Saturday, March 23, 2013

The Kiss: Part 3

-By Tim Bruckner

With all the parts cast and cleaned of seams and flashing (See: The Kiss: Part 2), its time to prime to give the paint a good foundation. There are a number of types of primer. I use Model Master, white primer, made by Testors. The droplet pattern is very fine and results in an even surface-less coating. Hardware store primers spray a droplet patter much larger and results in a slightly textured surface which is amplified with layers of top-coat paint. If I have the time, which is rare, I like to let the primer dry overnight.

A word about paint. Cel-Vinyl. It made by Cartoon Colour (www.cartooncolor.com). In the old days of paper and pencil and hand drawn animation, cartoons were made up of hundred of painted acetate cels. Inked and painted on the reverse and photographed one at a time. Same paint. The advantage of using cel-vinyl over other paints is its opacity, ease of application and flat-finish. Its water based and brush friendly. Best applied in a series of washes. If you’ve used water colors, you’ll have an edge in starting out. When dry, it accepts a variety of varnishes willingly.


I always paint the heads first. It’s the first thing people look at and takes the most concentration. DC needed two sets of Paint Masters. Each statue was made up of fourteen parts so, twenty-eight painted pieces. Two long days. Thank the Gods for audio books!



With all the parts painted, they all get a seal coat of Model Master lusterless-flat. And they ain’t kidding about the flat part. Cel-vinyl travels. It has a wanderlust that likes to hitch a ride on your finger tips and deposit its stain on other parts. Black is the worst, but certain reds and the infamous magenta are almost as bad. So a good coat of flat keeps everyone in their place and makes for easy handling. Then, its selective top coats. The lips and certain costume details get a gloss coat. The hair gets a dry brush of gloss for highlights. Other costume details will get a coat of satin. Lastly, the metallics.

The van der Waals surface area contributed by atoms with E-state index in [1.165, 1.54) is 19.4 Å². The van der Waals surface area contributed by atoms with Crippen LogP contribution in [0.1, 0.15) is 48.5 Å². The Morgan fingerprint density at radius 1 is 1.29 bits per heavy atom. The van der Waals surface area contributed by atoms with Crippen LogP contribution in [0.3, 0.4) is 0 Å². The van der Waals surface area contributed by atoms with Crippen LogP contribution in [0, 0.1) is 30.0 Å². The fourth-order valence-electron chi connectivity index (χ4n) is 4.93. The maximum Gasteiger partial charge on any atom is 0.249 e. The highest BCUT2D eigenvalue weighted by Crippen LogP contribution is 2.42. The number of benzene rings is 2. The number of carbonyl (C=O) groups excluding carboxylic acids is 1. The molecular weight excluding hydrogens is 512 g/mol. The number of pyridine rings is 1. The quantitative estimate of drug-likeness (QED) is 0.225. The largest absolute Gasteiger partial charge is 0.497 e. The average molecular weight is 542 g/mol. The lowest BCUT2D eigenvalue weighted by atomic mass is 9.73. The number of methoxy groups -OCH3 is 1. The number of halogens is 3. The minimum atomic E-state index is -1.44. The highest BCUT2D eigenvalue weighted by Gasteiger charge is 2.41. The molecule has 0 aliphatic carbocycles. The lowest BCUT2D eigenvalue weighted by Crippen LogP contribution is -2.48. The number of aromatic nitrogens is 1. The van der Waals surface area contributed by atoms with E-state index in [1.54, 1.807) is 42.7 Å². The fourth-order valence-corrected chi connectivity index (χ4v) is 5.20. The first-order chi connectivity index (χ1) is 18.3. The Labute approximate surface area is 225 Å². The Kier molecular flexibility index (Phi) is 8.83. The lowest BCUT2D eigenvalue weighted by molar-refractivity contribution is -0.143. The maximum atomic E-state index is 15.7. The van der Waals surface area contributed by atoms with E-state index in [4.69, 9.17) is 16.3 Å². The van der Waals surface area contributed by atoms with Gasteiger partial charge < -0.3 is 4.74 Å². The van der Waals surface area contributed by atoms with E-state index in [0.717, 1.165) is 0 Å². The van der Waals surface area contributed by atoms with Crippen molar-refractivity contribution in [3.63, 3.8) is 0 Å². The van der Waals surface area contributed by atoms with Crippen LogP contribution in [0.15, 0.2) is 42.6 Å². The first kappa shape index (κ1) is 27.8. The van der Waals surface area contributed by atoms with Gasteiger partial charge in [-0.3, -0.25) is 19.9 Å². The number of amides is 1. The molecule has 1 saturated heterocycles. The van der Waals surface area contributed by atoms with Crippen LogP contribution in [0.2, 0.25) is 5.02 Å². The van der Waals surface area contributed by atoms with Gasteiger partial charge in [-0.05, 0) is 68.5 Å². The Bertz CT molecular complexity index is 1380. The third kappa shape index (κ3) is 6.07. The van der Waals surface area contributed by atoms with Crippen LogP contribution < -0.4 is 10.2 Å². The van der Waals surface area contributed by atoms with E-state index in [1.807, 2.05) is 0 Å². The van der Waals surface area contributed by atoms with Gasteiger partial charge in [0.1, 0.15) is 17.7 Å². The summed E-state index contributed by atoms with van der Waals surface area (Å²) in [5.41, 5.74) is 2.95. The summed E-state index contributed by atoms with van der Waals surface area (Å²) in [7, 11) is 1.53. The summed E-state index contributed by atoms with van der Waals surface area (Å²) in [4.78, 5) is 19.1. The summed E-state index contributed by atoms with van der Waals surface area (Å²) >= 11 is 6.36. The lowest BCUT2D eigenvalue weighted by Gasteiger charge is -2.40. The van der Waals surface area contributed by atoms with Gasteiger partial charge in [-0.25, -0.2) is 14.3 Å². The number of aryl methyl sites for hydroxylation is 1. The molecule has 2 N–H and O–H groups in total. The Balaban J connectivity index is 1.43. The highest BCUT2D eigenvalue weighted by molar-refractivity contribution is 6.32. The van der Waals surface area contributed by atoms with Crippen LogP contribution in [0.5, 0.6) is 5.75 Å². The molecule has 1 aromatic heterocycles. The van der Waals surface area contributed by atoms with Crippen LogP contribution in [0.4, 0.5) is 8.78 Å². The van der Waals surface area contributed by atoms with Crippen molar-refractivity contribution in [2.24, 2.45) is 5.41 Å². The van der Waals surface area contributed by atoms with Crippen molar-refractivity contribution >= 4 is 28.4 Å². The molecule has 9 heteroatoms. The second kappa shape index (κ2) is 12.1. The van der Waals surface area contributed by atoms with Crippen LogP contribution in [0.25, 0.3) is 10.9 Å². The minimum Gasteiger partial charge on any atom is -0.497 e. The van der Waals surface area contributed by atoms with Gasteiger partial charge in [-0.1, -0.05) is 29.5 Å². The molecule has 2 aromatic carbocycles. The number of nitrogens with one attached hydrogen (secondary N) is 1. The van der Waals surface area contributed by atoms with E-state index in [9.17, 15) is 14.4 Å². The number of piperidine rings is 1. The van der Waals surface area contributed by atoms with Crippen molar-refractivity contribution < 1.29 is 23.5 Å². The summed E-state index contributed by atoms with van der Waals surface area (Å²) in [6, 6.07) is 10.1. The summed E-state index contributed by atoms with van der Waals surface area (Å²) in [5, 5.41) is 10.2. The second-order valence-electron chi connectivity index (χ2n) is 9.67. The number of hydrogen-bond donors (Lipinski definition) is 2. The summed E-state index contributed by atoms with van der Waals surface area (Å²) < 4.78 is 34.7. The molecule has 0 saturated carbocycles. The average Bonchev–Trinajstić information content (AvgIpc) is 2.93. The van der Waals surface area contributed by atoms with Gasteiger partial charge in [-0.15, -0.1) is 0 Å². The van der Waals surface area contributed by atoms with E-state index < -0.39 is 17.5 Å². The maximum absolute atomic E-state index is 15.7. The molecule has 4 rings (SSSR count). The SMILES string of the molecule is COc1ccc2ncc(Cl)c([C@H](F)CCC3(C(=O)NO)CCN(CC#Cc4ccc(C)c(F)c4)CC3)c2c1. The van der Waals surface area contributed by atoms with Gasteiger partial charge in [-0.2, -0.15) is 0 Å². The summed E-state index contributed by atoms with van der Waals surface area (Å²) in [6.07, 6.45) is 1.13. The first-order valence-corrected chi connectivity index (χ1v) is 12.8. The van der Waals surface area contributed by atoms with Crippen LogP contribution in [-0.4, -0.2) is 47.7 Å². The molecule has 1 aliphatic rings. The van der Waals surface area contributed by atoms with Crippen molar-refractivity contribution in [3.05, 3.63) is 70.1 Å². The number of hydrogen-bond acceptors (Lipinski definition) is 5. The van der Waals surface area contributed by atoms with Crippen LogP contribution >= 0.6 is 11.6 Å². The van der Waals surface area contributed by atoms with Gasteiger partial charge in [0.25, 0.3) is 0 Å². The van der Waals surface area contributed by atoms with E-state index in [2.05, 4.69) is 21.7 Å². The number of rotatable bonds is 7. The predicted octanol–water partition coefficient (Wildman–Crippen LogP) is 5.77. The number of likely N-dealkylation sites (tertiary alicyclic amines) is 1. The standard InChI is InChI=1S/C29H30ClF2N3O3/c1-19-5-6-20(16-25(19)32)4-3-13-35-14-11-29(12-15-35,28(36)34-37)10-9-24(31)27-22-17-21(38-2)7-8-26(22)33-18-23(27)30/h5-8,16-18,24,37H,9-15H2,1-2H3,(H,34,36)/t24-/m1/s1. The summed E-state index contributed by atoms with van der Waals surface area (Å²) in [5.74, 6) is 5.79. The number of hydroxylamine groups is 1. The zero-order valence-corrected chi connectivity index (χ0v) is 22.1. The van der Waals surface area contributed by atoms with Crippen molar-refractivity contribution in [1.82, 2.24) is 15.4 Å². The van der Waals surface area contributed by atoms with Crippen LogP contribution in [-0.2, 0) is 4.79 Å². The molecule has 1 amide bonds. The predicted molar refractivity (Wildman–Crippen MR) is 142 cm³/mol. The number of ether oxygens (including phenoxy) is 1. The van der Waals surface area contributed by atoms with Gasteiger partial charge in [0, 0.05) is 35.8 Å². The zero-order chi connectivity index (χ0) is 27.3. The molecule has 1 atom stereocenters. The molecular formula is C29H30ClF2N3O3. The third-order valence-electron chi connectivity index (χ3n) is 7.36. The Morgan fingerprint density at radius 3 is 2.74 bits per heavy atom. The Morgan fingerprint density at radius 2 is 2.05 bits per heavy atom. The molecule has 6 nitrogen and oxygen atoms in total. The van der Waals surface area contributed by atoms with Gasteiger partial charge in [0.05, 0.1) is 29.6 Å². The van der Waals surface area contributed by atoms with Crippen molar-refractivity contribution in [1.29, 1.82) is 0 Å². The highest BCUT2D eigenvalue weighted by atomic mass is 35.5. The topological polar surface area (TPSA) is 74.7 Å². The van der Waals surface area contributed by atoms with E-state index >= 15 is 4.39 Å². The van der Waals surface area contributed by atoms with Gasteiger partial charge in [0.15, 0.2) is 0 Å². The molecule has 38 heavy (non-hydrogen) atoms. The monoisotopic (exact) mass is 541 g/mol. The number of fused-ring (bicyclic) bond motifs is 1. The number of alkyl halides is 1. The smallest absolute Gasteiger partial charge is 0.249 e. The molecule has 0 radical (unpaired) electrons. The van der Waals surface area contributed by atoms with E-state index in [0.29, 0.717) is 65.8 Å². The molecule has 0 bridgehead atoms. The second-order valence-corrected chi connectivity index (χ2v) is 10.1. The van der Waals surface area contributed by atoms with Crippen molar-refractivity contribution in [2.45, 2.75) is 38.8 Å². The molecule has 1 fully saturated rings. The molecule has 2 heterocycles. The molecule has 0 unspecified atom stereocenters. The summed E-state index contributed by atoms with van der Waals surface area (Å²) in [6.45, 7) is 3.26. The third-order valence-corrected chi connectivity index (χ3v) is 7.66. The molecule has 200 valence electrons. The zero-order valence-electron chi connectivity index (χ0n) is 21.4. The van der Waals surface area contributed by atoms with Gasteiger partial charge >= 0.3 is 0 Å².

The cloud base was cast in a translucent off-white resin, airbrushed with a light blue and sealed with the flat varnish. The bodies were assembled in order, kind of like a 3D jigsaw puzzle. With both figures together, time to position Wonder Woman into the base. In production, its likely the figures will be cast in self-colored resin, resin tinted to match the flesh color. With these Paint Masters, I had to be careful not to scrape off any of her leg paint in positioning her. One of the benefits of thermal-cure resin (a resin that generates heat when the A and B sides are combined to cure into a solid) is a little external heat like a hairdryer, will soften it up and allow for repositioning. I softened the cloud section, opened it up a little, slipped her leg into it, ran a few beads of superglue here and there and closed it up around her leg nice and tight.

Two and a half months later… The Kiss.




2 comments:

  1. Great post, thanks for sharing your hard learned techniques.

    For anyone interested in learning more about Tim's life, career and technique, there is a great interview with him in the latest issue of Amazing Figure Modeler which is currently hitting the newsstands.

    Dan

    ReplyDelete